<This is actually, likely BGA...>
At least I think that's what it is..there are several dime to quarter size spots scattered in the tank and if you look in the top right corner of the tank there is some lighter green growth. Is this something I should worry about? THANKS BUNCHES
<Mmm, I would read: http://wetwebmedia.com/algaeasfriend.htm
and the linked files above... till you understand what is going on, what your options (for control) are. Bob Fenner>


Purple Feather Weed? Could Be Feather Hydroids! 9/13/08 Hi Guys and Gals, <Hi there, Andrew> While snorkeling today (thank God it's warm enough to get in the water again!) I came upon this fascinating (to me anyway) feather-like organism. <it's neat looking, that's for sure.> I couldn't help but lift a small piece off the rock for an experiment in my 20Gal. <Were you wearing gloves at the time?> Tank is currently about 2 months old, cycled with 6Kg semi-cured live rock, and live sand. Ammonia, Nitrite @ 0, and Nitrate is at about 10 at the moment, <Just keep an eye on the nitrates, don't let them get above 20ppm.> temp steady at 26 Deg C, and salinity is 1.022 <Salinity's a little on the low end, but okay.> Stocking is 1 bicolour Dottyback, 2 tiny blue/green chromis, 1 even smaller yellow coral goby, 3 small hermits, and about 8 snails. All very happy in their current home. <Good> Which brings me to my actual question.... What the heck is it!? <I sincerely hope I'm wrong, but those sure look like feather hydroids to me (Family: Plumulariidae). If so, they're not the best addition to a system, to say the least. Also, after going in for a close-up, that red macro-algae on the right side of the rock looks very similar to a variety that can be invasive and very difficult to control.> I found it in full sun at a depth of about 9' (growing on a football sized tunicate) <Wow!> ..in a bed of sand held together with fine hair algae. It came away in a nice clump about 2" across. It now graces the front of a lightly stocked tank. Each "feather" is separate from the next, and grows just like a real bird feather would, <Yep> looking side on, you can see a single "tap" root about the length of the feather itself. <That long 'tap' root along with the unusual color is what's keeping me from being absolutely sure those are hydroids.> I'm pretty sure in between the main subject of the pic is some juvenile Dictyota, <It looks like a Rhodophyta/red algae of some sort, but I can't see it well enough to narrow it down further. Dictyota is a brown algae (Phaeophyte) that's usually green, yellow/brown, or even blue. I've never seen red. It could be something like Scinaia.> ..but cannot find any reference to the feather like growth (which I find most attractive), <I find it very attractive as well. By the way, I couldn't find any similar looking macro-algae in that color either - and I was hoping I would!> ..but am a little cautious of! <Good call! Hydroids can sting the living daylights out of you. Please see the information and species 'Gymnangium' half-way down this link (as well as associated links at the top): http://www.wetwebmedia.com/hydrozoans.htm Here's a good close-up of a feather hydroid. Note the similar, almost bumpy/broken appearance of the 'branches'. Those bumps are actually individual feeding polyps that have little stinging tentacles surrounding them: http://www.poppe-images.com/images/image_info.php?picid=929540 .> If you could help identify it, I would be most appreciative. <Well, I'm pretty sure those are hydroids, but I'm hoping Bob will confirm or deny.> I make an effort to Identify everything I can myself, <Good for you! Not only do you get the satisfaction of solving a mystery, you also learn quite a bit along the way.> ..but find it difficult to locate images on your site unless I know the name of the organism I am looking for. <See below> Is there an image library somewhere grouped in broad categories like fish, algae inverts etc. that I am yet to find on your site?? <Not a specific image library as yet, no, but it's been discussed. In the meantime, Bob has the site organized/sectioned off into topics that include many terrific articles with photos of representative species in the most commonly seen genera. Usually that will give you enough information to help narrow things down a bit. Here's the main page for marine topics: http://www.wetwebmedia.com/marine/index.htm . Just pick a subject, start with the articles for an overview (with photos) and go from there.> I would love to help myself in future where possible. <I'd try the above and/or use our Google search engine: http://www.wetwebmedia.com/WWMAdminSubWebIndex/question_page.htm > Thanks for your time. All the best. Andrew.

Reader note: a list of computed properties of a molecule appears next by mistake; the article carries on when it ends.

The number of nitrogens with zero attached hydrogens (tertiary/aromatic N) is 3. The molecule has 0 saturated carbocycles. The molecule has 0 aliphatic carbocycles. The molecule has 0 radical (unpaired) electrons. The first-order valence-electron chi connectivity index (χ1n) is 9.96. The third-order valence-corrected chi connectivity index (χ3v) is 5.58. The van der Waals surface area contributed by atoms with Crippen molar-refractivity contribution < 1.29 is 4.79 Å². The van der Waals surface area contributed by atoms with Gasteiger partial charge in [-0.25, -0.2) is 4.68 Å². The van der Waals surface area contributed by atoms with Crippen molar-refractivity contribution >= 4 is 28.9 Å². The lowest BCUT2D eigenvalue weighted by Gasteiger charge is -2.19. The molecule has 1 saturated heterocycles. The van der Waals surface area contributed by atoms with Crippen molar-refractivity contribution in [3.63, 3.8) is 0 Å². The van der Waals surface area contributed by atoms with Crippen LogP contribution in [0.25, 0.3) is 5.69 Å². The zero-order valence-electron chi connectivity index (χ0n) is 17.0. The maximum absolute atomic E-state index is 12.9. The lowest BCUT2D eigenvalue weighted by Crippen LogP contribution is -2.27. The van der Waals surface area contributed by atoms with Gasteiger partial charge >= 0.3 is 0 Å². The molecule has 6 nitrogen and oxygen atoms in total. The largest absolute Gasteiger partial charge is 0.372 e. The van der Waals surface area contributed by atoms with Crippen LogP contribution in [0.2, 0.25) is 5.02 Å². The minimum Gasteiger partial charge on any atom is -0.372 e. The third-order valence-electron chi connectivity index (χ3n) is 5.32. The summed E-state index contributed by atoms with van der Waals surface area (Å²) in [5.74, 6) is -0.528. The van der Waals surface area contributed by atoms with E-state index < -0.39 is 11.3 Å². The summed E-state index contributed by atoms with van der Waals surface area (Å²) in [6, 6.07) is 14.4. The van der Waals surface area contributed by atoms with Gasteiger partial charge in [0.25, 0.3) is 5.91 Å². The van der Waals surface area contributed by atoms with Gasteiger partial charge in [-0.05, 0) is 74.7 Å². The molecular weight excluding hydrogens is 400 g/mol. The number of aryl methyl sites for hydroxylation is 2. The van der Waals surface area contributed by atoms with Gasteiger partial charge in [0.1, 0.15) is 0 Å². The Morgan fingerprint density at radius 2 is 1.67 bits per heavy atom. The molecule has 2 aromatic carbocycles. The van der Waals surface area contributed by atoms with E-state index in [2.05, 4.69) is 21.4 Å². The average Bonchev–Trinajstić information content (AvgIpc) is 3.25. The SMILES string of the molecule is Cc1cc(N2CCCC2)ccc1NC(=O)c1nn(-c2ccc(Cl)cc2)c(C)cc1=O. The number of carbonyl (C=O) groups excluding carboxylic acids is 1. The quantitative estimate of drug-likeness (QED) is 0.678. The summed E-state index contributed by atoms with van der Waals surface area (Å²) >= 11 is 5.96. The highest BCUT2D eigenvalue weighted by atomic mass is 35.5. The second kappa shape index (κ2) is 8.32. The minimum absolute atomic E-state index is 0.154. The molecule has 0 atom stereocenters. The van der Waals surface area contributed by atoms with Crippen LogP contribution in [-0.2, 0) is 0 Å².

<You're very welcome, Andrew. Take care, -Lynn>

  Hydroid. RMF

Identification help...BGA 9/9/08 Heya Crew, <Hello Phil.> My tank has been up and running for 6 weeks. Being new to this hobby, I have no idea if what is in the picture is good or bad. <Not desirable, but common.> Please help by identifying the "growth" and "silvery" bubbles. Thanks. <It is simply BGA, Cyanobacteria. BGA is photosynthetic, hence the off gassing/bubbles. It is indicative of a not so great water quality. > -Phil <The link below will give you the low down on what this stuff is and how to eliminate it. Scott V.> http://www.wetwebmedia.com/bluegralgae.htm

Macro identification -08/05/08 I think this type of macro algae is Saw Blade Caulerpa <'tis so... as far as I can tell from the photo provided.> but I am not sure. I was hoping that you could help me out by identifying what kind of macro algae this is. <Best,
Sara M.>

New Print and eBook on Amazon

Marine Aquarium Algae Control

by Robert (Bob) Fenner